Empty Arms and Spiritual Mothering

Empty Arms and Spiritual Mothering

There are times that I find it necessary to advocate for marginalized and disenfranchised women in various institutions- educational, legal, law enforcement, financial, and medical. I do not believe that it should be necessary for me to advocate for them within the church……Christ already did that fully and completely. And yet there are times when, through ignorance, insensitivity, lack of hospitality, or plain human prejudice or fear that they need an advocate even among God’s people. It is when that role becomes necessary that my anger is most quickly incited. It makes me understand Christ’s anger in the temple, turning over the tables of the moneychangers. The religious leaders allowed and may have even personally benefitted from the moneychangers’ conduct of their enterprise and controlling access to the temple by the common folks through their sale of sacrificial animals. No wonder Jesus put an end to the Jewish sacrifice system through his own atoning death! No one would ever be able to stand in the temple and say, “Sorry, you don’t have what’s necessary, you haven’t met the standard, to come before the Holy God to make your repentance or offer praise.”


Then there are sad times when it becomes necessary to try to help salve the wounds caused by others, as unintentional as they may have been. There was a diverse group listening to Dr. Sandra Richter’s video teaching on Abram and Sarai. She talked about the decades of time and repeated reassurances by God to them before the realization of God’s covenant promise in the birth of Isaac. Dr. Richter talked about the “longing of empty arms” by Sarai that led her to offer her maid as a surrogate to her husband, and to even laugh at God’s promise.  Offering one’s servant as a surrogate was a practice that was not uncommon for the time and the patriarchal tribal culture that valued many children, especially male heirs. It was, however, not God’s will. Hagar’s son Ishmael, was not the child of promise and his birth had consequences that would last as long as Abraham and Isaac’s legacy.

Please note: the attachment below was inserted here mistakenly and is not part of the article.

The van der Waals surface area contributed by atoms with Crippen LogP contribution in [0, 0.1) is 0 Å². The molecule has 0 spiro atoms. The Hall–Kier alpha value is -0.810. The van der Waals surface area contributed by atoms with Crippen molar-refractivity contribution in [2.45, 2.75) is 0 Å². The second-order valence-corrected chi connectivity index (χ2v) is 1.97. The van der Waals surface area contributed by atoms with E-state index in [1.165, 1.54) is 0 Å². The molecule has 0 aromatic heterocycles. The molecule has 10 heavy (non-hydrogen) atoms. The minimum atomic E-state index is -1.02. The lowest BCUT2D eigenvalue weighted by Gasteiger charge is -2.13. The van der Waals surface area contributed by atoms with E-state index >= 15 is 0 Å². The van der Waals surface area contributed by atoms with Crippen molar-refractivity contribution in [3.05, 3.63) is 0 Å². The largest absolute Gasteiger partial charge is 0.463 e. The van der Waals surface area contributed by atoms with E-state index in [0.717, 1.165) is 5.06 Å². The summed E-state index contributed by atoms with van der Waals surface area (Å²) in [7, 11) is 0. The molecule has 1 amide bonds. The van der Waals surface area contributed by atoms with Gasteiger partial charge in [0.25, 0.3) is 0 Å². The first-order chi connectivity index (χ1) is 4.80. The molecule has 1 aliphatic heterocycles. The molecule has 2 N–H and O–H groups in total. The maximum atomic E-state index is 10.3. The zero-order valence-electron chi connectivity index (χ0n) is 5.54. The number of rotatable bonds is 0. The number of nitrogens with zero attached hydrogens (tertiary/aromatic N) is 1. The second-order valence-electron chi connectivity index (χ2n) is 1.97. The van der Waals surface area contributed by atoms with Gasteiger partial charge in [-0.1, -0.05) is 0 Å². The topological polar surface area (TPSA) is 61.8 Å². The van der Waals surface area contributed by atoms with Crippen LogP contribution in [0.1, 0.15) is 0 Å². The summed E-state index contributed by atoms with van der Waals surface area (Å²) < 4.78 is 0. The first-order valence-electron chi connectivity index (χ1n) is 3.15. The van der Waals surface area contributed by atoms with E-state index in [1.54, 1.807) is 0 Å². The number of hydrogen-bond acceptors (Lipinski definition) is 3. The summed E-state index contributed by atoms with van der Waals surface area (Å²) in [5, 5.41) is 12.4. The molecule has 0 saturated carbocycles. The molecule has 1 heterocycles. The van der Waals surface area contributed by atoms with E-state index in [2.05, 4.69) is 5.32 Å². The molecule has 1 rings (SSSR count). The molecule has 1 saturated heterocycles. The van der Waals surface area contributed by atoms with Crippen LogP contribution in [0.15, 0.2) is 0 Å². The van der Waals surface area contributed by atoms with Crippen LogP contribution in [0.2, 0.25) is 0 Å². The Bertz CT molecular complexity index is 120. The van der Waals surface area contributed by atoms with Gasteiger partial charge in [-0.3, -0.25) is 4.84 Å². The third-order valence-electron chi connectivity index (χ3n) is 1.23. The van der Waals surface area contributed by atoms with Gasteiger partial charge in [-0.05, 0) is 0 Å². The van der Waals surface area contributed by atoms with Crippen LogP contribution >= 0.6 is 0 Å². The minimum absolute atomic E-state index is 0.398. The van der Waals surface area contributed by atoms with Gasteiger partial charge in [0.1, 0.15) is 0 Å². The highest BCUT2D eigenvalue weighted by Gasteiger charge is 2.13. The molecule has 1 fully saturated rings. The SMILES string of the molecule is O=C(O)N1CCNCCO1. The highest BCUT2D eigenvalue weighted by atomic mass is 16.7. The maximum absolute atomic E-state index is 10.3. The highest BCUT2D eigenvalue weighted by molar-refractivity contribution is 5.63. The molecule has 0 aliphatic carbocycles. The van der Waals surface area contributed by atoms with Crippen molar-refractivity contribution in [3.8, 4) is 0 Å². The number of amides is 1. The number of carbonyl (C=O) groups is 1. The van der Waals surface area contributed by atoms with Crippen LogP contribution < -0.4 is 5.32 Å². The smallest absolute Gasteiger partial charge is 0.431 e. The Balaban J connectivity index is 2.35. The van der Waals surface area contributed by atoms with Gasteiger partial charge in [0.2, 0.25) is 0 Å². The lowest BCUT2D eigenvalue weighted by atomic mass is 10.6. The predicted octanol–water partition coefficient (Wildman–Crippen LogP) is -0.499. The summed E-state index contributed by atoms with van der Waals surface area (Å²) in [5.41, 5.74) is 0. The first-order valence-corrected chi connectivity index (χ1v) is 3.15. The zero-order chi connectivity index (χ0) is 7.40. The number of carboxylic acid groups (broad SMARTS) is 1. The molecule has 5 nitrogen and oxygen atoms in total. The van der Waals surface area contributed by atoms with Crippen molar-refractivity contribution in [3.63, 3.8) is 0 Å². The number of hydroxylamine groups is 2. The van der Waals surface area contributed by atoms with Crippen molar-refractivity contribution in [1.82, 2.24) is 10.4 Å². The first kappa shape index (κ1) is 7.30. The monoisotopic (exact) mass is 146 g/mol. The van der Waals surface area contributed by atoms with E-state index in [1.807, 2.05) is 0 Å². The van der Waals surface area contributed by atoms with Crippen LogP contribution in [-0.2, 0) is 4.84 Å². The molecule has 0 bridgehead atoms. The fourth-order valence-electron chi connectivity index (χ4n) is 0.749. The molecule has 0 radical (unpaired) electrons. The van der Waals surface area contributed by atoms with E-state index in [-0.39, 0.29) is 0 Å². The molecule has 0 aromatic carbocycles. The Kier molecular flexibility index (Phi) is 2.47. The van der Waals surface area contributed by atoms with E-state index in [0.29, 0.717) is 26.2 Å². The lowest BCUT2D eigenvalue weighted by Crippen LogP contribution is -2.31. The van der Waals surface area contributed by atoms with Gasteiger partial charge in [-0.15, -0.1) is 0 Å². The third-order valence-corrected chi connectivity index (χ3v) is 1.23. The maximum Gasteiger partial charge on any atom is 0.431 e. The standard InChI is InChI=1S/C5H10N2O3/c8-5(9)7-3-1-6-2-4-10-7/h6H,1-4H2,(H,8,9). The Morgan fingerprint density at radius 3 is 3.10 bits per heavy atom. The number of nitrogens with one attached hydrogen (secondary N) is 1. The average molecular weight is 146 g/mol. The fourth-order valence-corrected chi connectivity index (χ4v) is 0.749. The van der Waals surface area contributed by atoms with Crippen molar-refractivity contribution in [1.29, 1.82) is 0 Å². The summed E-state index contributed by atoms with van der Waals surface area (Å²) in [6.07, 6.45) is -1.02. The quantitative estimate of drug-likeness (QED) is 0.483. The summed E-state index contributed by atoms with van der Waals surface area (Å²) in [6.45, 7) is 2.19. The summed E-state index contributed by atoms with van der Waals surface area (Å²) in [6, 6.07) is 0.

The  group facilitator repeated the theme of the power of fertility and childbearing and the temptation to doubt that it would have occurred for Abram and Sarai as the years passed. She reiterated the “longing of empty arms” that childless women feel and said that all of us likely know, perhaps even have family who know that kind of longing. What she didn’t know was that there were two such women in our midst. One in her 50’s was on one side of me and one who is 30 was two seats away on the other side. I could see their heads drop and their eyes shift to the ground. My heart ached for them in that moment.

After the class I went to the older woman, who is a godly wife, a loyal sibling to her sisters, and a friend to many. I have talked to her about her family circumstances in the past. I reminded her as I whispered in her ear that she is whole and perfect just as she is, that her marriage is whole and perfect just as it is, that her extended family is whole and perfect just as it is and that her community of friends and neighbors is perfect, just as it is. I reminded her that we do not live in the same culture as our patriarchal and tribal ancestors and a woman’s value is not measured by the heirs she bears. She thanked me. I told her that she could be a help to another young woman as an example of how to live graciously into the reality of having no biological children. Others had mostly left the room. I told her that there was someone else who had been in the room hearing all of this for whom the pain of realizing she would never have children has been a fairly recent reality. I asked if she would talk to this young woman and reassure her that God is good and sovereign and that his choice to withhold the experience of giving birth and childrearing is not a punishment, but an opportunity to give more of oneself to God and to others. She said she would love to.

After leaving church I was able to visit with the younger woman. I asked her how she felt about the topic that was discussed. Tears welled up in her eyes and she said, “I was surprised. It hurt.” I told her about my friend sitting on my other side and how she has dealt with this same situation in her life. about how one comes to acceptance and returns to joy in the face of such a disappointment. She was eager and said, “Could I do that this week?”

The ways in which it can become necessary to intervene and advocate for the women in my care, even within the church and among Christian people, are too numerous to recount. It happens. And I expect there are people who have to intervene and advocate for others when I trounce upon feelings due to my insensitivity or ignorance. And I am grateful that there are a few who intervene and advocate for me in such moments, too. This is mercy at work within the Body of Christ. And it is possible because God is omniscient and omnipotent, but mostly because he is full of grace and gives it abundantly to his people.

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